Given the proximity of Iran to the Middle Eastern Countries, the prospect of business opportunities in Iran is attractive to many investors in the Region.
However, understanding the various unilateral and multilateral sanctions against Iran is not simple. These are complex and ever-changing regulations from different international sources; any number of which can apply to a company or individual depending on many factors such as nationality, place of business and ownership structure.
The world recently watched eagerly every time the P5+1 and Iran sat down for a round of negotiations, hoping they would strike an accord.
A ‘historic’ understanding
On 2 April 2015, the P5+1, the European Union and Iran reached a ‘historic’ understanding, as they concluded upon a preliminary framework for a nuclear deal. However, the positivity came with mixed feelings. Soon afterwards, the respective governments published their views of the agreement. The media was quick to highlight why it was uncertain and unclear that a deal would go through.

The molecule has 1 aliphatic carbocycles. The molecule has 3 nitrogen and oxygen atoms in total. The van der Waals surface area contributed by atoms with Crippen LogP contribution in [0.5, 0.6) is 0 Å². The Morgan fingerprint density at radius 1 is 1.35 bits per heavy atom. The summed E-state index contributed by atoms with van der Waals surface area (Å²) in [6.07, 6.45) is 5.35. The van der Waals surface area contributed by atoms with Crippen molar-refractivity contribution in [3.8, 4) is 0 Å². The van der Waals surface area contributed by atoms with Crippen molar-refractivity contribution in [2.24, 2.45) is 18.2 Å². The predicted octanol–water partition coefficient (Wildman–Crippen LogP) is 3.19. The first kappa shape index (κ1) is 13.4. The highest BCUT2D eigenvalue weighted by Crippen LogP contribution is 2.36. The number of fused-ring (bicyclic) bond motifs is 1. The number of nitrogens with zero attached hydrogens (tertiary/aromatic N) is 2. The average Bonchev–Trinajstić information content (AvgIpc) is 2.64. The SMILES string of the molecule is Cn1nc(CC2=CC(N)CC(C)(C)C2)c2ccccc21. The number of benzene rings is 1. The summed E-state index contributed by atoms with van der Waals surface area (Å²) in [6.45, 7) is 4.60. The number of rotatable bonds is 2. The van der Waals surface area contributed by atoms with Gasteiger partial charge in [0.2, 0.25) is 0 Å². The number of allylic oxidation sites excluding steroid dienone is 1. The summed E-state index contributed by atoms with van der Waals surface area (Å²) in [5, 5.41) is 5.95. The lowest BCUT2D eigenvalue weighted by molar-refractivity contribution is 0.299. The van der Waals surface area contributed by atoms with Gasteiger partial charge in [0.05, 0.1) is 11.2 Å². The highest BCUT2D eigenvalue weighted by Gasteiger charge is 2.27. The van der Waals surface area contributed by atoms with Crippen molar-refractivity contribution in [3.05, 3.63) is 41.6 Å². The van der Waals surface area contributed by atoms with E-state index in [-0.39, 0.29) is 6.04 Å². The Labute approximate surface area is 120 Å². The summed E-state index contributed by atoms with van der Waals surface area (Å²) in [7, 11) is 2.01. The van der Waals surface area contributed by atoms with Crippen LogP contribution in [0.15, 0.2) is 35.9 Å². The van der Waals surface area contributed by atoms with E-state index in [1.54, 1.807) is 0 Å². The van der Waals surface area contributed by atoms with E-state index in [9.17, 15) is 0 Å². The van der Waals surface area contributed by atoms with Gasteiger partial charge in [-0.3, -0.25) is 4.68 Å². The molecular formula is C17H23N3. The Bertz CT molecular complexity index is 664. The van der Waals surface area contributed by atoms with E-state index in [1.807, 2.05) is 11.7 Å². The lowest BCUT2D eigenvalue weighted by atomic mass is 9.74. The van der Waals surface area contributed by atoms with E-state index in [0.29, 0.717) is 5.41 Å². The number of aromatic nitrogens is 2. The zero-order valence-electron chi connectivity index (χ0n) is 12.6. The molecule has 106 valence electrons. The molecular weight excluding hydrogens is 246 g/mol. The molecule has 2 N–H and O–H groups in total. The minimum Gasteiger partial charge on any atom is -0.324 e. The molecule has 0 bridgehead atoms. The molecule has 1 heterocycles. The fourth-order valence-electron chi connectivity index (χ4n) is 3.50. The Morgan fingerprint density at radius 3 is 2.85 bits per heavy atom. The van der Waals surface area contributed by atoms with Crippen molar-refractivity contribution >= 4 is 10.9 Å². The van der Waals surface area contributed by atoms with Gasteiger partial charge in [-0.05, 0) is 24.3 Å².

Following these negotiations in Lausanne, the P5+1, European Union and Iran agreed on a preliminary framework for an agreement, which once / if it comes into effect, will relieve Iran of some of the toughest sanctions imposed upon a nation, in exchange for significantly curbing its nuclear activities.
What does the deal have to offer?
Are you free to do business with and within Iran?
It is crucial to note the following:
This means that the sanctions remain as they are
Owing to the chain of events that have occurred in the past few weeks, it is unclear as to whether the P5+1 and Iran will be able to reach a conclusive deal. The 30th June 2015 deadline has been extended - as previous deadlines have been - to the 10th of July 2015, with a view to progress and finalize the negotiations.
Hence, you must continue to be vigilant to sanctions violations, and it would be advisable for all businesses to strengthen their compliance systems and structures.
Enforcement actions that we have witnessed reiterate the need to have strong compliance programmes in place, despite the news that is floating around regarding hungry investors, individuals and conglomerates alike, eyeing Iran as an investment opportunity and acting too soon.
The next few weeks will be critical as the P5+1 continue talks and work on drafting the deal. Until then, we wait and watch for matters to unfold.
For any queries in relation to economic sanctions, please contact Ibtissem Lassoued, Partner in our Regional Financial Crime Practice (email:)